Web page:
Krossfire – Learning To Fly
Joining a list of illustrious bands like Kamelot, Katanonia and Kataklysm who never learned how to spell properly is Eastern Europe’s newest son Krossfire. I say “newest” even though this Bulgarian outfit has been around since 2001, a year most of us still think happened yesterday, but was in fact eleven years ago. These defilers of the letter “c” play a progressively tinged form of power metal emanating a certain arctic glow like your general Reinxeed. I assume because Bulgaria is full of snow and polar bears (I have never been there). Their debut album Learning To Fly was originally released last year on something called Double D Music (bitching label name) and has now been picked up by Pure Steel Records for hopefully widespread distribution.
We open with what is by now article seven of the “Standard Rulebook of Power Metal Tropes” (most of the others are about dragons): the orchestral intro. In this case it is quite impressive and launches into the energetic “War Machine”, also the name of a kick-ass superhero affiliated with Iron Man. Through steadily built riffs and pre-choruses the song reaches a climax with a worthy chorus. Just the right amount of epic without getting cheesy. The line is nevertheless crossed with “How Can There Be…?” which is a little too preachy for its own good (think Gamma Ray’s “How Long” from Majestic), but we’ll let it slide for some well-placed orchestral beats that give the track an appropriate drive.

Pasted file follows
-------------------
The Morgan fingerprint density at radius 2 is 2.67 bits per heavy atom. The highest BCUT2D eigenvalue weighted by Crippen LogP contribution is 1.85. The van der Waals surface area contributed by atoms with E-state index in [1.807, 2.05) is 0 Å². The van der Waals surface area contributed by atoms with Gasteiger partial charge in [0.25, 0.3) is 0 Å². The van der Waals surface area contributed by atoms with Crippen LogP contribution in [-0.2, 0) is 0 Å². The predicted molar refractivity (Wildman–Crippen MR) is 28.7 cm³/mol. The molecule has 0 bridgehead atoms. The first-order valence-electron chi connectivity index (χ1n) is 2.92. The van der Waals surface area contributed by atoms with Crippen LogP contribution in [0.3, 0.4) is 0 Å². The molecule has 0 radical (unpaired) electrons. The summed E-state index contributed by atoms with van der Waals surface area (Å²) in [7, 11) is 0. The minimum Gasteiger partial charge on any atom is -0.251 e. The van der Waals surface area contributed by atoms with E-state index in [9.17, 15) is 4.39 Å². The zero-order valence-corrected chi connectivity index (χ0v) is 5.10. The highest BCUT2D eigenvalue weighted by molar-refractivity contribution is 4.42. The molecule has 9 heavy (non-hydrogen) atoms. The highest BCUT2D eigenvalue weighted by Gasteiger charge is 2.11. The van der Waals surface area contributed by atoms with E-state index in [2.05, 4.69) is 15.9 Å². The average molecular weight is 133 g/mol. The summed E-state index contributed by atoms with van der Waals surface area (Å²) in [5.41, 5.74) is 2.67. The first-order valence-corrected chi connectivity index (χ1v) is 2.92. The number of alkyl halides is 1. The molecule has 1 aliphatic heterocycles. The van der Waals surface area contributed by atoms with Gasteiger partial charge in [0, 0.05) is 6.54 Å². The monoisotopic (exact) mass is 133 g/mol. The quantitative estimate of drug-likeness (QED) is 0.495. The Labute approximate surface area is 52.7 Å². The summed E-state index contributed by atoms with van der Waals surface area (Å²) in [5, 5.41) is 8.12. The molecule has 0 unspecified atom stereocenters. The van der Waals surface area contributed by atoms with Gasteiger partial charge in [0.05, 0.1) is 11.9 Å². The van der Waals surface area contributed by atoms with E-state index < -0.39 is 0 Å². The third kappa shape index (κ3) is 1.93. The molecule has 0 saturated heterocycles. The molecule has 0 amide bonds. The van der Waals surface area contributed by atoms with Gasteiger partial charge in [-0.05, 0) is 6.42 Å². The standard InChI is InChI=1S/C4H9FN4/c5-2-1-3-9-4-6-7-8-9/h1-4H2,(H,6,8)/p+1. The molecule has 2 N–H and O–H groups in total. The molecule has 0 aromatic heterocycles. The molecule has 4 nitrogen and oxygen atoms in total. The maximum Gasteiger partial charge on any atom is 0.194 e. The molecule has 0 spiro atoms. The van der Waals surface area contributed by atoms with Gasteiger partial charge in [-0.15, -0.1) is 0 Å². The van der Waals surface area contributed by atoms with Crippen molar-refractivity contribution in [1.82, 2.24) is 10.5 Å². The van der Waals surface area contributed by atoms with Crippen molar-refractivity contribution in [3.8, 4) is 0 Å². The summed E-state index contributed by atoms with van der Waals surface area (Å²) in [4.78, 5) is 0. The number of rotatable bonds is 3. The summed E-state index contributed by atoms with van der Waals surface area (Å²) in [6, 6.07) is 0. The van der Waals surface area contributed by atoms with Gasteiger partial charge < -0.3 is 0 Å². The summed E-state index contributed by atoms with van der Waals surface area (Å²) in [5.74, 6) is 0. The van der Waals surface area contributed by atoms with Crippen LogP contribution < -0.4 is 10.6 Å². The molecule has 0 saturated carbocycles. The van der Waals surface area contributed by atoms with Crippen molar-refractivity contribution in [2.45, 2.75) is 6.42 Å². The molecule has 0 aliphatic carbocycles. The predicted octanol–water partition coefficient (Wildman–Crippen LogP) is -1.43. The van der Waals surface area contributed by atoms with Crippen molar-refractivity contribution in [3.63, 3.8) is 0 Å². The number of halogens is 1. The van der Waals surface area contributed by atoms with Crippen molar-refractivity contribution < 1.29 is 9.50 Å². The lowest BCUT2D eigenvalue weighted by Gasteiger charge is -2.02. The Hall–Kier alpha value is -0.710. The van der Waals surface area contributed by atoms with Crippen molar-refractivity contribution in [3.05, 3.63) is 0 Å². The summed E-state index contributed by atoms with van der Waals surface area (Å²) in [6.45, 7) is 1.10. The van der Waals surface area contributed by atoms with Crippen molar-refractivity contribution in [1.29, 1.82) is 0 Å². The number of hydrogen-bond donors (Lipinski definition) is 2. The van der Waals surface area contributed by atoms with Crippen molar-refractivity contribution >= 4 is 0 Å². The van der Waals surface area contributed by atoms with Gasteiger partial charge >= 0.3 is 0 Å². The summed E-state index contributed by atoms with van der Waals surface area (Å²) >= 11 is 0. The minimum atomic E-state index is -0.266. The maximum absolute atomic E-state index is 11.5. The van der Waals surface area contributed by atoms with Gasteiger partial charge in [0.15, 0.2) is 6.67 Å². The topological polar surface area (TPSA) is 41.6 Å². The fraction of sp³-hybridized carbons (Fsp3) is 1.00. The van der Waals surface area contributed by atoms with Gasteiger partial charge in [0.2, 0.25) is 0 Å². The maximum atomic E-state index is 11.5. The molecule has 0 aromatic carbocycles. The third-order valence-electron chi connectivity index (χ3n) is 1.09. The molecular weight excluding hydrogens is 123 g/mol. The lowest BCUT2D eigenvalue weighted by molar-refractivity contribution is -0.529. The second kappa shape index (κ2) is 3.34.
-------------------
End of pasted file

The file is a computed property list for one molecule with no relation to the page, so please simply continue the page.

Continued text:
The instrumental interlude “Icaria” hints at an Icarus-inspired title track (article twenty-nine) and just like many of its predecessors, it does not disappoint. With great keyboard work and a soaring chorus, it is by far the highlight of this experience. Luckily, that does not mean it’s all downhill from here. Plenty of more fun is to be had with the quiet “Touch Of Destiny”, the more colorful “False Reality” and the catchy winter song “Cold Winds”. A female singer turns up for the closing ballad which is sweetly reminiscent of Serenity.
Vocalist Dimo Petkov’s voice is vaguely similar to Morifade’s Kristian Wallin and I find Krossfire on the whole to sound like a slower, softer version of the once great Swedes. While the songwriting may sound basic, there are plenty of avenues yet undiscovered, Krossfire shows promise and potential to one day come up with something far more impressive. In that regard Learning To Fly earns its title and I feel like this band is just spreading its wings and taking off.
Arno Callens’ Rating: 3.5 out of 5